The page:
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Circumcision outfit of the composer Karel Reiner

The Czech composer, pianist and music journalist Karel Reiner was born in the town of Žatec (Saaz) in Bohemia on 27 June 1910. His father Josef Reiner (1872–1942) was the chief cantor of the local synagogue where his son Karel, in July 1910, underwent the circumcision ritual (usually performed eights days after a boy’s birth) that marks a Jewish boy’s covenant with God.
Karel Reiner received his first music lessons from his father, a singing graduate from the Vienna Conservatory, and developed his talents in Prague, where – in addition to studying law in 1928–33 – he devoted his time to private study under the direction of Alois Hába (music theory and composition, 1929–30) and Josef Suk (1930–31) at the Master School of Composition. He continued his education in Hába’s Department of Quarter-Tone Music at the Prague Conservatory (where he graduated in 1935, composing Fantasy for Quarter-Tone Piano) and by studying musicology at the Arts Faculty of Charles University (1934–35).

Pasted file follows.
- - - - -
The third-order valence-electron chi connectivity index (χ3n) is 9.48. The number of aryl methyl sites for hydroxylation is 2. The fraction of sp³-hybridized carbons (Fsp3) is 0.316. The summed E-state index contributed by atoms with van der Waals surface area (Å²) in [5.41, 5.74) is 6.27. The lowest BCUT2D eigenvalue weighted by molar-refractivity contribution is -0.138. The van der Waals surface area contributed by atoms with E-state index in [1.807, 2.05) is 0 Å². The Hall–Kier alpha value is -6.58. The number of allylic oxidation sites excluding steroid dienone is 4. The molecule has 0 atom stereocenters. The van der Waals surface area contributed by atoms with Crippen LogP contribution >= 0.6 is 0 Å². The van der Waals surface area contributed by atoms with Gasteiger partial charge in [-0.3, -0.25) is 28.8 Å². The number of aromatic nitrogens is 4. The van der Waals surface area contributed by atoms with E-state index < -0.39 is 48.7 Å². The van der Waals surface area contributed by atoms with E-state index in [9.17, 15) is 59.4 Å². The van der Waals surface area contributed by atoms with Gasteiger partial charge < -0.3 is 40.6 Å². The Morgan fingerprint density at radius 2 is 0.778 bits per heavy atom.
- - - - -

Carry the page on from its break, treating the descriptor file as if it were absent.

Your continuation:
Before the war, Karel Reiner worked as a pianist and composer of stage music for E. F. Burian’s Theatre D 35–39 and as a solo and accompanying pianist at home and abroad. After the Nazi occupation, however, he had to give up all public appearances because he was of Jewish descent. For racial reasons, his name could not be printed in the 1939–40 publication Špalíček národních písní a říkadel (a collection of national songs and rhymes), which he cowrote with A. Hába and J. Seidl. After marrying the translator Hana Reinerová, his wartime experiences began when he was deported with his wife to Terezín in July 1943, from where he was sent to Auschwitz in 1944 and finally to Dachau. Both he and his wife, who went through Auschwitz, Freiberg and Mauthausen, survived the sufferings of the war.
After the war, Karel Reiner focused mainly on composition (282 large and small-scale works, mostly instrumental), piano performances, publication work and organizational activities, particularly at the Association of Czechoslovak Composers and at the Czech Music Foundation. He worked as a freelance composer from 1961 onwards and was appointed a merited artist in 1967. He died in Prague in 1979. His wife Hana donated his circumcision outfit to the Jewish Museum in Prague in 2004.

Circumcision outfit of the composer Karel Reiner
silk, lace, machine embroidery
Bohemia (Žatec), 1910
© JMP, inv. no. 178.057/01,02

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